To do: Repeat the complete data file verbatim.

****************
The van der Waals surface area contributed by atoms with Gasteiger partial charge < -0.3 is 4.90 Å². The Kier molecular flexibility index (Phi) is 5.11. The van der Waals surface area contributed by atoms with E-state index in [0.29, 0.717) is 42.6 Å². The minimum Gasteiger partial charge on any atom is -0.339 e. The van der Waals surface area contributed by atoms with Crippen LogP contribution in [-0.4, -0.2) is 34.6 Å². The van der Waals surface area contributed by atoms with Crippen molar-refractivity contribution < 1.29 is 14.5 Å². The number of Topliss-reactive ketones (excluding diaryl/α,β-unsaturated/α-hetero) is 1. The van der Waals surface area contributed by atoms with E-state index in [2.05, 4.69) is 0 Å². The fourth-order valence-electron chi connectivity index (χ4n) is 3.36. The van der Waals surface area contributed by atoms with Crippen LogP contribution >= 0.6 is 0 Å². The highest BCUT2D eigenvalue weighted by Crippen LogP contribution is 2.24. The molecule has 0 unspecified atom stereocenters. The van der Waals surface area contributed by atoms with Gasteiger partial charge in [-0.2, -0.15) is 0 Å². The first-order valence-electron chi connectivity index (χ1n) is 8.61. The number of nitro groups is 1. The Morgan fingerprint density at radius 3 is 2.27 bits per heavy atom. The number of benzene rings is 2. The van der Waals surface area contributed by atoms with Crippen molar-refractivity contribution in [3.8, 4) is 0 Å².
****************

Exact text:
The van der Waals surface area contributed by atoms with Gasteiger partial charge < -0.3 is 4.90 Å². The Kier molecular flexibility index (Phi) is 5.11. The van der Waals surface area contributed by atoms with E-state index in [0.29, 0.717) is 42.6 Å². The minimum Gasteiger partial charge on any atom is -0.339 e. The van der Waals surface area contributed by atoms with Crippen LogP contribution in [-0.4, -0.2) is 34.6 Å². The van der Waals surface area contributed by atoms with Crippen molar-refractivity contribution < 1.29 is 14.5 Å². The number of Topliss-reactive ketones (excluding diaryl/α,β-unsaturated/α-hetero) is 1. The van der Waals surface area contributed by atoms with E-state index in [2.05, 4.69) is 0 Å². The fourth-order valence-electron chi connectivity index (χ4n) is 3.36. The van der Waals surface area contributed by atoms with Crippen LogP contribution >= 0.6 is 0 Å². The highest BCUT2D eigenvalue weighted by Crippen LogP contribution is 2.24. The molecule has 0 unspecified atom stereocenters. The van der Waals surface area contributed by atoms with Gasteiger partial charge in [-0.2, -0.15) is 0 Å². The first-order valence-electron chi connectivity index (χ1n) is 8.61. The number of nitro groups is 1. The Morgan fingerprint density at radius 3 is 2.27 bits per heavy atom. The number of benzene rings is 2. The van der Waals surface area contributed by atoms with Crippen molar-refractivity contribution in [3.8, 4) is 0 Å².